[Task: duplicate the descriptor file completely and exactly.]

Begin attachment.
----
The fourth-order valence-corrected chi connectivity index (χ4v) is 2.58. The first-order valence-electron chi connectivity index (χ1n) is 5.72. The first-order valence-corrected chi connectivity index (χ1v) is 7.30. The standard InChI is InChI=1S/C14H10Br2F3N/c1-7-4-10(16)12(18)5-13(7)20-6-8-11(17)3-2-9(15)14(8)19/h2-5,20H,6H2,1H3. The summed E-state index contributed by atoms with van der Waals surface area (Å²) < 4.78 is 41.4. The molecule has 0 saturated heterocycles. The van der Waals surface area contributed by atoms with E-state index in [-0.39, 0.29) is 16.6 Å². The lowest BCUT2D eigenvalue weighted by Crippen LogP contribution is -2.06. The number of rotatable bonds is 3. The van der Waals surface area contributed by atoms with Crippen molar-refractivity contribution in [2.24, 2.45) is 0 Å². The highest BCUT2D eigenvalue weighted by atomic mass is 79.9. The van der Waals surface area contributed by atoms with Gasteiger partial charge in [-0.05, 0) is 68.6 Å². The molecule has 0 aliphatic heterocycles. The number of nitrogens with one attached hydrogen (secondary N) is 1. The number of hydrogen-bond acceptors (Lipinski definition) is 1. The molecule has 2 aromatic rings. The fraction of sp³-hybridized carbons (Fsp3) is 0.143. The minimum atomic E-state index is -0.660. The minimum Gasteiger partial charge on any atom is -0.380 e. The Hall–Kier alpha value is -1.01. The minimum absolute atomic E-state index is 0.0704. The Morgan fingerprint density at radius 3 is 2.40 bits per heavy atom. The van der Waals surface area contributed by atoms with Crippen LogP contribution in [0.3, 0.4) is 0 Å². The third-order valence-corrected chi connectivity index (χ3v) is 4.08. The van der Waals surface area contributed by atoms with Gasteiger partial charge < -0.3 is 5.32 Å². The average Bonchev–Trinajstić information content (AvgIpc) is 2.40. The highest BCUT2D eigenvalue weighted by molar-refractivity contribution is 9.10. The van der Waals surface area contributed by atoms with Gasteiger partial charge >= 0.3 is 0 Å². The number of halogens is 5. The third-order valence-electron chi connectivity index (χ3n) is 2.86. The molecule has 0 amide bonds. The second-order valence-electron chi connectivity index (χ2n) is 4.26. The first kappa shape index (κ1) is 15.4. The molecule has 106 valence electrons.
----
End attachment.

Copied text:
The fourth-order valence-corrected chi connectivity index (χ4v) is 2.58. The first-order valence-electron chi connectivity index (χ1n) is 5.72. The first-order valence-corrected chi connectivity index (χ1v) is 7.30. The standard InChI is InChI=1S/C14H10Br2F3N/c1-7-4-10(16)12(18)5-13(7)20-6-8-11(17)3-2-9(15)14(8)19/h2-5,20H,6H2,1H3. The summed E-state index contributed by atoms with van der Waals surface area (Å²) < 4.78 is 41.4. The molecule has 0 saturated heterocycles. The van der Waals surface area contributed by atoms with E-state index in [-0.39, 0.29) is 16.6 Å². The lowest BCUT2D eigenvalue weighted by Crippen LogP contribution is -2.06. The number of rotatable bonds is 3. The van der Waals surface area contributed by atoms with Crippen molar-refractivity contribution in [2.24, 2.45) is 0 Å². The highest BCUT2D eigenvalue weighted by atomic mass is 79.9. The van der Waals surface area contributed by atoms with Gasteiger partial charge in [-0.05, 0) is 68.6 Å². The molecule has 0 aliphatic heterocycles. The number of nitrogens with one attached hydrogen (secondary N) is 1. The number of hydrogen-bond acceptors (Lipinski definition) is 1. The molecule has 2 aromatic rings. The fraction of sp³-hybridized carbons (Fsp3) is 0.143. The minimum atomic E-state index is -0.660. The minimum Gasteiger partial charge on any atom is -0.380 e. The Hall–Kier alpha value is -1.01. The minimum absolute atomic E-state index is 0.0704. The Morgan fingerprint density at radius 3 is 2.40 bits per heavy atom. The van der Waals surface area contributed by atoms with Crippen LogP contribution in [0.3, 0.4) is 0 Å². The third-order valence-corrected chi connectivity index (χ3v) is 4.08. The van der Waals surface area contributed by atoms with Gasteiger partial charge < -0.3 is 5.32 Å². The average Bonchev–Trinajstić information content (AvgIpc) is 2.40. The highest BCUT2D eigenvalue weighted by molar-refractivity contribution is 9.10. The van der Waals surface area contributed by atoms with Gasteiger partial charge >= 0.3 is 0 Å². The number of halogens is 5. The third-order valence-electron chi connectivity index (χ3n) is 2.86. The molecule has 0 amide bonds. The second-order valence-electron chi connectivity index (χ2n) is 4.26. The first kappa shape index (κ1) is 15.4. The molecule has 106 valence electrons.